mlk_bodyTravel Safety Initiatives

We want everyone to travel safely in Chapel Hill. The Police Department and area partners will continue speed enforcement and Watch for Me N.C. initiatives throughout the month of February. These initiatives are an effort to continue to preserve and enhance a safe community in which to travel, whether on two wheels, four wheels, two feet, or other methods.

Watch For Me N.C. is a statewide safety initiative designed to improve relationships on roads between people who drive, people who walk, people who roll and people who bike. People may receive helpful information, warnings, and in some cases, tickets for violations during these initiatives.

The Chapel Hill Police Department is taking additional steps to encourage safety among all travelers of Martin Luther King Jr. Boulevard and throughout the community. You may notice an enhanced police presence along Martin Luther King Jr. Boulevard. The Watch For Me N.C. travel-safety initiative scheduled for Tuesday, Feb. 27, is being moved from South Columbia Street to Martin Luther King Jr. Boulevard. You will also notice temporary digital signs along the road to encourage safe-travel behaviors.

Chapel Hill Police Travel-Safety Initiatives

Enhanced Efforts to Improve Safety on Martin Luther King Jr. Boulevard

Honoring Frederick Douglass' 200th Birthday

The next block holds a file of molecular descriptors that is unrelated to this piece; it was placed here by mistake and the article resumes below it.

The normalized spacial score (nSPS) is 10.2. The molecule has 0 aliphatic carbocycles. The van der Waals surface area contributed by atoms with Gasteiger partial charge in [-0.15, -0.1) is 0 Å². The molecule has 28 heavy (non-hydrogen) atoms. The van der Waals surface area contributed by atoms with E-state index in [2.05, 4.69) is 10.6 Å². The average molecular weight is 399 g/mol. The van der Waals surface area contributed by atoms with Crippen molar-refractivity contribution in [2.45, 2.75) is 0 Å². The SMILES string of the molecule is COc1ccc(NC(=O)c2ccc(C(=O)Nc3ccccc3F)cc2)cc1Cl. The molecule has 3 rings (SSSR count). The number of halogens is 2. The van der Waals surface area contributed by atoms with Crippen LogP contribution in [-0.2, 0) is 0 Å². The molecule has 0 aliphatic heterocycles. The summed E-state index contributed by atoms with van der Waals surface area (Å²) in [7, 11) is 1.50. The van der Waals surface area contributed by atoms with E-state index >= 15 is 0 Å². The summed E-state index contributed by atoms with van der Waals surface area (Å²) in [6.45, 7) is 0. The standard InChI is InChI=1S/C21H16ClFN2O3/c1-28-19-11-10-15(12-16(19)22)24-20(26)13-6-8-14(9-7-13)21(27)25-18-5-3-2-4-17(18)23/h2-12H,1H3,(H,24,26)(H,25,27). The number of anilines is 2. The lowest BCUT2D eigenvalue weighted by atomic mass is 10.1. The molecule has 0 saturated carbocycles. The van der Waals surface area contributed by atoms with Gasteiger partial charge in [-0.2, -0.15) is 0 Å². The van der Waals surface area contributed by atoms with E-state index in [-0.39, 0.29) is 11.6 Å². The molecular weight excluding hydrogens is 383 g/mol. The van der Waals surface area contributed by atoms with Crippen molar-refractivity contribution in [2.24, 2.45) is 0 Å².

Post Date:01/08/2018 12:30 AM

UPDATED 1/18/2018: The community celebration scheduled for Jan. 18 has been rescheduled to Jan. 25.

Several organizations and community groups are planning events in 2018 to commemorate the 200th birthday of Frederick Douglass through music, readings from his autobiography and several visionary art performances.

The series kicks off Jan. 25 with a community celebration at the United Church of Chapel Hill, 1321 Martin Luther King Jr. Blvd. Visionary artist Tarish Pipkins, aka Jeghetto, will unveil his newest creation, a Frederick Douglass puppet and multi-media performance. Mary D. Williams, acclaimed gospel singer and scholar, will celebrate Douglass by singing the story of the African-American experience - from slavery to abolition and beyond.

“Frederick Douglass was a transformative figure within the development and history of this nation,” said James E. Williams, Jr., former public defender for Orange County and a member of the committee planning the bicentennial events throughout the county. “He escaped from slavery and became one of the critical figures in propelling this nation toward the abolition of slavery. In those bleak times, he had a vision and a hope for a better life, and he fought for that. He was truly a remarkable person whose contributions to our nation deserve to be celebrated.”

Douglass was born in February 1818, although his exact birth date was not recorded. Congress approved and President Trump signed legislation in November creating the Frederick Douglass Bicentennial Commission as part of a nationwide celebration of the 200th birthday of the famed 19th-century abolitionist, writer and public servant.

The events are funded by Orange County, the Town of Chapel Hill, the Town of Carrboro, the Chapel Hill-Carrboro branch of the NAACP, the UNC Center for the Study of the American South, Orange Organizing Against Racism and Marion Phillips.